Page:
Travel Report: Seville Cathedral, Spain.
April 2017. “Seen one cathedral, seen ’em all!” an American tourist declared in the queue outside Seville Cathedral. Respectfully, I had to disagree. As did, I’m guessing, most people in the long line snaking around the cathedral’s gigantic exterior. While I will never be anything remotely approaching religious, I’ve always treasured my visits to the world’s chapels, churches, basilicas and cathedrals.
Moreover, I have rarely felt that they’re all a bit samey. In fact, there’s nearly always a fascinating and unique historical backstory at play. Which invariably informs the look and feel of the place in its own special way. I like visiting churches because of the quiet, and the weighty sense of history. A palpable atmosphere of lives lived, victories enjoyed, mistakes made and the irreversible march of the future.
In Andalusia I’d been particularly spoilt for choice with stunning churches. Nevertheless, Seville Cathedral seemed determined to compete with, if not outdo, the very best of them. In what is a very familiar story throughout the region, the first building here was actually a mosque built by The Moors towards the end of the 12th century.
By the mid 13th century Spain’s Catholic kings had gained control of the region and the mosque became a Christian house of worship. Finally, in 1401, city authorities announced plans to destroy the mosque and build a cathedral in its place. Furthermore, it was clear from the very beginning that this wasn’t going to be just any old church.
“Let us build a church so beautiful and magnificent that those who see it will think we are mad”.
With lofty ambitions, construction began that same year and didn’t finish until 1528! Those city councillors and church elders certainly weren’t kidding when they said they wanted to build a church like no other.
One of the world’a biggest cathedrals? Tick! Third biggest church on the planet? Yup. Furthermore, its nave is the longest in Spain at 24 metres, while the main chapel boasts the world’s largest altar.
Seen one altar seen ’em all? Absolutely not! At twenty metres high, this thing is just colossal and features over forty carved scenes from the life of Jesus Christ. Made from polychrome wood with gold embellishments, the renowned sculptor Pierre Dancart spent over a decade of his life working on it.
After he died, a number of carvers saw the altar through to completion. Today it stands as one of the greatest examples of Gothic woodcarving.
The seen one seen ‘em all faux pas seems especially erroneous when you come face to face with the monumental tomb of Christopher Columbus. When the great explorer died in 1506, he was originally laid to rest at a convent in Valladolid.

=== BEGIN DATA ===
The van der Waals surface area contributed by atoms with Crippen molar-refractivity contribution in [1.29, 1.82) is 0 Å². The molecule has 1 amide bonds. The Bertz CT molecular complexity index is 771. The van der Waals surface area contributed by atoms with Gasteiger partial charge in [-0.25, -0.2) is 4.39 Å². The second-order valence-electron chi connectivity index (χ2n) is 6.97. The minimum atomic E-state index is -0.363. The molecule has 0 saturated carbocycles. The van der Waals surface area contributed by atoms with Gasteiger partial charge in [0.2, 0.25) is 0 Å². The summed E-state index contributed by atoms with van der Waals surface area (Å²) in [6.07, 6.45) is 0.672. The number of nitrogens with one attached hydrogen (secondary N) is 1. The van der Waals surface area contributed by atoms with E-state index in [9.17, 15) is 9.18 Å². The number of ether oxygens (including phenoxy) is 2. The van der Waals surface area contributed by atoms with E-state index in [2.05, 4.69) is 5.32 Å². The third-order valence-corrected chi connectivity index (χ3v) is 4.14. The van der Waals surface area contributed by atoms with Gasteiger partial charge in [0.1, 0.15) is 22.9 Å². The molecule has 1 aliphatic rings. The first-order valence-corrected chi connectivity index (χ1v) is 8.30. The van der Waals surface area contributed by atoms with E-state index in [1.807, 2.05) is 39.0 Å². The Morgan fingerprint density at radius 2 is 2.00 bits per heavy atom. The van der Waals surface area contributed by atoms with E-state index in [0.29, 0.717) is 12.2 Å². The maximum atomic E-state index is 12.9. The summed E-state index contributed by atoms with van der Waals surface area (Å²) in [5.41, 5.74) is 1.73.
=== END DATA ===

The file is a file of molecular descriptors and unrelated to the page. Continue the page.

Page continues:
Over the years, his remains have been moved all over the world in what reads as a truly farcical run of events. Firstly, his bones came to a monastery in Seville. Then to a cathedral in what is now The Dominican Republic.
By 1796 he was resting at a church in Havana, a stay that lasted just over a hundred years. Eventually, in 1898, Columbus arrived at his final port of call, Seville Cathedral.
You can find his lavish tomb by the Puerta del Príncipe (Door of the Prince), next to a giant painting of the man. It’s fitting that his final home is the city that benefited so greatly from his discovery of The New World in 1492.
The Greater Sacristy.
Meanwhile, in The Greater Sacristy, there’s a staggering collection of 15th century silverware and priceless sculptures. Take San Fernando for example, a 1671 likeness of Fernando III, made by the legendary Baroque sculptor Pedro Roldán.
A warren of fascinating corridors and chambers run off the main chapel. In the cathedral’s southeastern corner, I came upon the gorgeous, oval-shaped Chapter House.
Crane your neck skywards and you’ll see a quite magnificent domed ceiling and numerous paintings by Bartolomé Esteban Murillo. Its centrepiece is La Inmaculada Concepción, a depiction of The Virgin Mary up in heaven.
The most understated and indeed quietest section of the cathedral was the Cabildo, a number of city council chambers that included a small college for priests.
Cool, dim and sparsely furnished, these rooms seemed to attract little foot passage. And those that did pass through tended not to linger.
The perfect opportunity, I figured, to rest on a long stone bench running alongside the walls. It was so quiet Wonderboy and I decided to hang for a bit and just breathe it all in.
Very little remains of the original mosque that once stood here. But there’s no mistaking the Islamic character of the Bell Tower, La Giralda in Spanish.
This former minaret used to blast out the call to prayer during the days of The Almohad Dynasty. Topped with a Renaissance style chamber, it stands at 104 metres and is one of Seville’s iconic landmarks.
You can climb the tower from the cathedral’s northeastern corner. The passage up isn’t the usual set of stone steps, but rather a series of cobbled ramps. This design enabled royal guards to trot up to the tower on horseback!
Naturally, there are wondrous views from the top, a fitting end to our self guided tour. I wonder what the American tourist made of it. Seen one city skyline, seen ’em all? For the latest opening hours and the various tickets on offer, head to the official website to plan your visit.
Like this? Why not check out more of my travel reports pieces from Seville.
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